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Field training pays off

George Bell lives in the volatile world of the broadband Internet business, but he's not easily rattled. That's because the president and CEO of Excite@Home had plenty of field training producing TV documentaries in some of the most remote areas of the real world.

After graduating from Harvard with an English degree in 1980, he aspired primarily to write. And from 1980 to 1985, he worked as head writer and producer of ABC's American Sportsman series and as head writer for ABC's Olympics coverage.

Over the next five years, his creative palette expanded considerably. Bell became an independent documentary producer for ABC, CBS, National Geographic and the Discovery Channel, scaling Mt. Everest and winning four Emmy Awards in the process.

He survived the crash of a Cessna in Africa's Ituri rain forest and was very nearly stranded in Borneo after shooting a piece about the descendants of the Dayak headhunters there. Lost in the Borneo jungle, Bell torched his production crew's jeep to burn a hole through the jungle canopy when they heard their rendezvous plane circling overhead.

It wasn't always life-threatening work, but it always required the ability to adapt quickly to circumstances. "I feel those years were the most relevant years, the most helpful years, to what I'm doing now," he says. "The circumstances that we were handed were very much like where we are now."

After pitching an idea for a documentary, getting a budget approved, flying a crew to a third-world country, Bell explains, he would find that the subject had disappeared. "Given how esoteric and remote some of the subject matters we were dealing with were, we often got to a place and found out the show we'd planned to shoot wasn't there anymore. The people had left, or the animal wasn't around, or the season had changed too quickly," he recalls. "We were always dealing with external elements beyond our control."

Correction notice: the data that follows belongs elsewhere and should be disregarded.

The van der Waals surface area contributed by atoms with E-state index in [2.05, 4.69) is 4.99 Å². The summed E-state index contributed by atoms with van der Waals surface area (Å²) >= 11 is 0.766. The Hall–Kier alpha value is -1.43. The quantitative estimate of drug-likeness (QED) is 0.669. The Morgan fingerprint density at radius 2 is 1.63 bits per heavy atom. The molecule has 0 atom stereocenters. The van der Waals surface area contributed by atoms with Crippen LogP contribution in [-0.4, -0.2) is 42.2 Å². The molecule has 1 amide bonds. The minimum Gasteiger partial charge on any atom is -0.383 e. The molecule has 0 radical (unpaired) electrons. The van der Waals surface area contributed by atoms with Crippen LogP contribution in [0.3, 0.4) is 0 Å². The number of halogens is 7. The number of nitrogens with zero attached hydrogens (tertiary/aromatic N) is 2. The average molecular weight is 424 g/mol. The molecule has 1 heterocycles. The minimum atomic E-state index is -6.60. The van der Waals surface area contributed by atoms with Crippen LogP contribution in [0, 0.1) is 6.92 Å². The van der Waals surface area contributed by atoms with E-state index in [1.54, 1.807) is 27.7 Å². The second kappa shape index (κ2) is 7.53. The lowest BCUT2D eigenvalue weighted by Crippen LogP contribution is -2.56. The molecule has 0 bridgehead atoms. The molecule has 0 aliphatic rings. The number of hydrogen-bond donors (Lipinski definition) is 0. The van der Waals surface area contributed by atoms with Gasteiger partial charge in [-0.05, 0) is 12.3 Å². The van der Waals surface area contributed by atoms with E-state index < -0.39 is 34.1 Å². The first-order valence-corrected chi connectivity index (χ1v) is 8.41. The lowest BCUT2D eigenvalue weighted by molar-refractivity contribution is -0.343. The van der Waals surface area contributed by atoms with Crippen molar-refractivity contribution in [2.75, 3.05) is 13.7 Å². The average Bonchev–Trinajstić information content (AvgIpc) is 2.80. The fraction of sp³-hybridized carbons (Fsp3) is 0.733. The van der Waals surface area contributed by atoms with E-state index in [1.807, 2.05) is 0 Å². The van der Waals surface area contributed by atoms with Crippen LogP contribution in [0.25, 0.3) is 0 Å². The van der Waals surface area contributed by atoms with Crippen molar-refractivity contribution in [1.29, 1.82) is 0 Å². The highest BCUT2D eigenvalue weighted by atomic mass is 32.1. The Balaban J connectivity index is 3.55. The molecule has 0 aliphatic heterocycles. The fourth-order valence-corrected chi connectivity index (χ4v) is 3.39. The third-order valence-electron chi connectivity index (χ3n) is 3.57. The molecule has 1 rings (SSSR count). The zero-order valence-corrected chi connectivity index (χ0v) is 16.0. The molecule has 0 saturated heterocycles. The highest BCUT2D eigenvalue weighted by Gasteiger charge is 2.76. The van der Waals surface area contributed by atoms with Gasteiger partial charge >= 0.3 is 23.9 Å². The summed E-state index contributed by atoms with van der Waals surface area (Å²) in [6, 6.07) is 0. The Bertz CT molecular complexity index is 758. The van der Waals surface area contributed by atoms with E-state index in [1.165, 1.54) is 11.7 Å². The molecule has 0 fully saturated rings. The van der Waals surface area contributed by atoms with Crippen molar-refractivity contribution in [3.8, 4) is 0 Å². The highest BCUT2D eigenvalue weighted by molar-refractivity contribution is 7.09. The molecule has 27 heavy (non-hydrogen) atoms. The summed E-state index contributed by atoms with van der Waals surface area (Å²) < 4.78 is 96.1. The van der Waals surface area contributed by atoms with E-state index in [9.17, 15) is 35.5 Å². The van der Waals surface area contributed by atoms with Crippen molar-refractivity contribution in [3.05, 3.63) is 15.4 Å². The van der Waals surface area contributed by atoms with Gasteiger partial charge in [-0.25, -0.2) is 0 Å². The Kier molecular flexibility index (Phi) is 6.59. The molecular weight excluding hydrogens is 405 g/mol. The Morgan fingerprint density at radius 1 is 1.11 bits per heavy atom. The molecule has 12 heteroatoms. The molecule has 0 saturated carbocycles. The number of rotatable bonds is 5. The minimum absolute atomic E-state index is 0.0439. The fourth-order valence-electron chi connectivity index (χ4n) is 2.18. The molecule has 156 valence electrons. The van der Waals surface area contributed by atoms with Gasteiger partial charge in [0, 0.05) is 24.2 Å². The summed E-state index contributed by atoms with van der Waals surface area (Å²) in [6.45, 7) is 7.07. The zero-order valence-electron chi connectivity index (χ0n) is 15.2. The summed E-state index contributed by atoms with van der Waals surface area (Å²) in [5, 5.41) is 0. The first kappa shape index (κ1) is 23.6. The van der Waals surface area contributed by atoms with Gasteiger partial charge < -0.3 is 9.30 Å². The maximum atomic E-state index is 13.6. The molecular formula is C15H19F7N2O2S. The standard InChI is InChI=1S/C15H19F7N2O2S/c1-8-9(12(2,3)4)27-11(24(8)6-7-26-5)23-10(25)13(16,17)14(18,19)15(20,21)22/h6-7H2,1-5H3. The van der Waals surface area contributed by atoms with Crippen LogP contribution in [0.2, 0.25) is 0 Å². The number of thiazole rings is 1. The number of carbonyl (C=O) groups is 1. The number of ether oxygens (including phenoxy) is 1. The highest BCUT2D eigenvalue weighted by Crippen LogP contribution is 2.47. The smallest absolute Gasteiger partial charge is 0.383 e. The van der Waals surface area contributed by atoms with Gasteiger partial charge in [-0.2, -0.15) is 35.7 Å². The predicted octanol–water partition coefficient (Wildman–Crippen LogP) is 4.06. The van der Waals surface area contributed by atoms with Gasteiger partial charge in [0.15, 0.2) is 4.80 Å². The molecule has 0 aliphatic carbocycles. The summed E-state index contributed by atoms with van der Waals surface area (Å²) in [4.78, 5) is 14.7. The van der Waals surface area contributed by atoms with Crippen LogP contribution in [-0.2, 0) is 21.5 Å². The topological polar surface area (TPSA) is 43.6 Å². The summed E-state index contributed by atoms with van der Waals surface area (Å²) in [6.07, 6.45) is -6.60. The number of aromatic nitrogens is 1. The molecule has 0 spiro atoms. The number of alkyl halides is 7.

The dangers of the new-media environment aren't as dire, but he finds a similarity in the feelings they evoke. "Psychologically and emotionally, they do elicit the same sort of responses in me," he says. "It's that same sense of being off-balance and taking big risks, and feeling like you really don't have any idea what the outcome is going to be."

George Bell seems to thrive on that feeling of living on the edge. His most memorable experiences were the most remote ones, including two weeks tracking game with the pygmies of the Ituri.

He eventually opted for a more sedate setting with Times Mirror Magazines, in 1991 becoming editor-at-large to direct its multimedia efforts. By 1995, Bell was overseeing publication of six magazines, had helped launch a Field & Stream show on ESPN and had a hand in the creation of Web sites for Popular Science, Ski and Golf.

"I liked the idea of combining traditional brands in media and seeing what kind of weight they would carry in new media, and I enjoyed thinking of new combinations," he recalls. "But I didn't have any particular sense that the Internet was going to be huge."

Then the call came from Excite, and the charged atmosphere of the company drew him to take the job as chief executive. "I liked the passion and the enthusiasm and the nimbleness of a 20-person organization."

After four years of building Excite into one of the premier Internet portals, Bell helped negotiate the sale of the company to @Home, assuming his current role in the process. Now he's acutely aware of being in an even faster lane with a cable modem service passing 72 million households: "The stakes have gone up. We're in the middle of a distribution war."

Excite@Home's latest move in that war was a deal with DSL provider Rhythms to supplement its cable modem business. That came on the heels of a restructuring of its agreements with its MSO partners, extending its distribution deals with AT & T, Cox Communications and Comcast Corp. but including an option for Cox and Comcast to opt out of exclusivity with @Home in two years.

Bell seems unconcerned, confident that Excite@Home will triumph: "There's every reason to believe that, right now, we have and will have the largest broadband network."

And like a man familiar with the unknown, he sounds equally unfazed by the mid-April downturn in the stock market: "The market crashing sort of creates new freedoms. It allows you to get everyone in the company to focus on what the real value of the business is. In our case, it's the recurring revenue from all these subs."